11144 Richard Bouwens, University of California, Santa Cruz Building on the Significant NICMOS Investment in GOODS: A Bright, Wide-Area Search for z>=7 Galaxies Abstract
11153 Sangeeta Malhotra, Arizona State University The Physical Nature and Age of Lyman Alpha Galaxies Abstract
11162 Paula Szkody, University of Washington Understanding the Long Term Impacts of Low Magnetic Accretion Abstract
11178 William M. Grundy, Lowell Observatory Probing Solar System History with Orbits, Masses, and Colors of Transneptunian Binaries Abstract
11195 Arjun Dey, National Optical Astronomy Observatories Morphologies of the Most Extreme High-Redshift Mid-IR-luminous Galaxies II: The `Bump' Sources Abstract
11198 Anthony H. Gonzalez, University of Florida Pure Parallel Imaging in the NDWFS Bootes Field Abstract
11202 Leon Koopmans, Kapteyn Astronomical Institute The Structure of Early-type Galaxies: 0.1-100 Effective Radii Abstract
11211 George Fritz Benedict, University of Texas at Austin An Astrometric Calibration of Population II Distance Indicators Abstract
11212 Douglas R. Gies, Georgia State University Research Foundation Filling the Period Gap for Massive Binaries Abstract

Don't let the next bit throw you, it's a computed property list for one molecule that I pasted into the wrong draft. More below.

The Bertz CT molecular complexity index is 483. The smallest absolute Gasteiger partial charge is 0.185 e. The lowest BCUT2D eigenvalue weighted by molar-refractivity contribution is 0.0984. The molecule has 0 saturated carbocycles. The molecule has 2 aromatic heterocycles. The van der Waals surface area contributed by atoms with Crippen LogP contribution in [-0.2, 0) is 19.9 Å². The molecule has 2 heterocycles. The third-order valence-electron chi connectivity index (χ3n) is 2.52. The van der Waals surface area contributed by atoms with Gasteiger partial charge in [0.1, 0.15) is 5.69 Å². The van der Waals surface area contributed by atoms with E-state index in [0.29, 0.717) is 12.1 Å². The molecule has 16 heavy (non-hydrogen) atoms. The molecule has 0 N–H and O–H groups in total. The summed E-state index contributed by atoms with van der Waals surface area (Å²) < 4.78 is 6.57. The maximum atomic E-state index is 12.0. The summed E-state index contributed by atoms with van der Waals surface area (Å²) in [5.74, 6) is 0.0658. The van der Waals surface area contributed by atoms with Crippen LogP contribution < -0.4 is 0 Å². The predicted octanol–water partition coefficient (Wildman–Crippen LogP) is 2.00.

11213 Gerard T. van Belle, California Institute of Technology Distances to Eclipsing M Dwarf Binaries Abstract
11229 Margaret Meixner, Space Telescope Science Institute SEEDS: The Search for Evolution of Emission from Dust in Supernovae with HST and Spitzer Abstract
11289 Jean-Paul Kneib, Laboratoire d'Astronomie Spatiale SL2S: The Strong Lensing Legacy Survey Abstract
11301 Edmund Nelan, Space Telescope Science Institute Dynamical Masses and Radii of Four White Dwarf Stars Abstract
11312 Graham Smith, University of Birmingham The Local Cluster Substructure Survey (LoCuSS): Deep Strong Lensing Observations with WFPC2 Abstract